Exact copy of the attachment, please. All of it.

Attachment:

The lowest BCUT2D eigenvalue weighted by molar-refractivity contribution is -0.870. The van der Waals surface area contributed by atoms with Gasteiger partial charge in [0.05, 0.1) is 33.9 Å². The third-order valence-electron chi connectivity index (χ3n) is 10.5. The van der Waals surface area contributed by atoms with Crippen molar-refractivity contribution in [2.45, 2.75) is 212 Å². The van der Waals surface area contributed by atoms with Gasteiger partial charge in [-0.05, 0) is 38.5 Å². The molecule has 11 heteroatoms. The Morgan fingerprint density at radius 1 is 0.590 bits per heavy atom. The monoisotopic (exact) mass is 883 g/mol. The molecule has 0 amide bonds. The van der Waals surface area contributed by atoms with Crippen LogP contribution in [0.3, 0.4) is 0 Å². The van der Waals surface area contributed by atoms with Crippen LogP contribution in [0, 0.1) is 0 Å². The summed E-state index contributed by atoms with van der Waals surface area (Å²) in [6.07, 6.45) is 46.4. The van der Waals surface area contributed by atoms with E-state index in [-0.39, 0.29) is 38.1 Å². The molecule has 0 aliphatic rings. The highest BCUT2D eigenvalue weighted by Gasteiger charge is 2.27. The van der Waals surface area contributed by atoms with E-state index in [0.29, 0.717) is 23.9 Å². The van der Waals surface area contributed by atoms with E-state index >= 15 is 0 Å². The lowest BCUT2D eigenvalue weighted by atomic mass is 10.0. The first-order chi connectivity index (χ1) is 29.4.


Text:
The lowest BCUT2D eigenvalue weighted by molar-refractivity contribution is -0.870. The van der Waals surface area contributed by atoms with Gasteiger partial charge in [0.05, 0.1) is 33.9 Å². The third-order valence-electron chi connectivity index (χ3n) is 10.5. The van der Waals surface area contributed by atoms with Crippen molar-refractivity contribution in [2.45, 2.75) is 212 Å². The van der Waals surface area contributed by atoms with Gasteiger partial charge in [-0.05, 0) is 38.5 Å². The molecule has 11 heteroatoms. The Morgan fingerprint density at radius 1 is 0.590 bits per heavy atom. The monoisotopic (exact) mass is 883 g/mol. The molecule has 0 amide bonds. The van der Waals surface area contributed by atoms with Crippen LogP contribution in [0.3, 0.4) is 0 Å². The van der Waals surface area contributed by atoms with Crippen LogP contribution in [0, 0.1) is 0 Å². The summed E-state index contributed by atoms with van der Waals surface area (Å²) in [6.07, 6.45) is 46.4. The van der Waals surface area contributed by atoms with E-state index in [-0.39, 0.29) is 38.1 Å². The molecule has 0 aliphatic rings. The highest BCUT2D eigenvalue weighted by Gasteiger charge is 2.27. The van der Waals surface area contributed by atoms with E-state index in [0.29, 0.717) is 23.9 Å². The van der Waals surface area contributed by atoms with E-state index >= 15 is 0 Å². The lowest BCUT2D eigenvalue weighted by atomic mass is 10.0. The first-order chi connectivity index (χ1) is 29.4.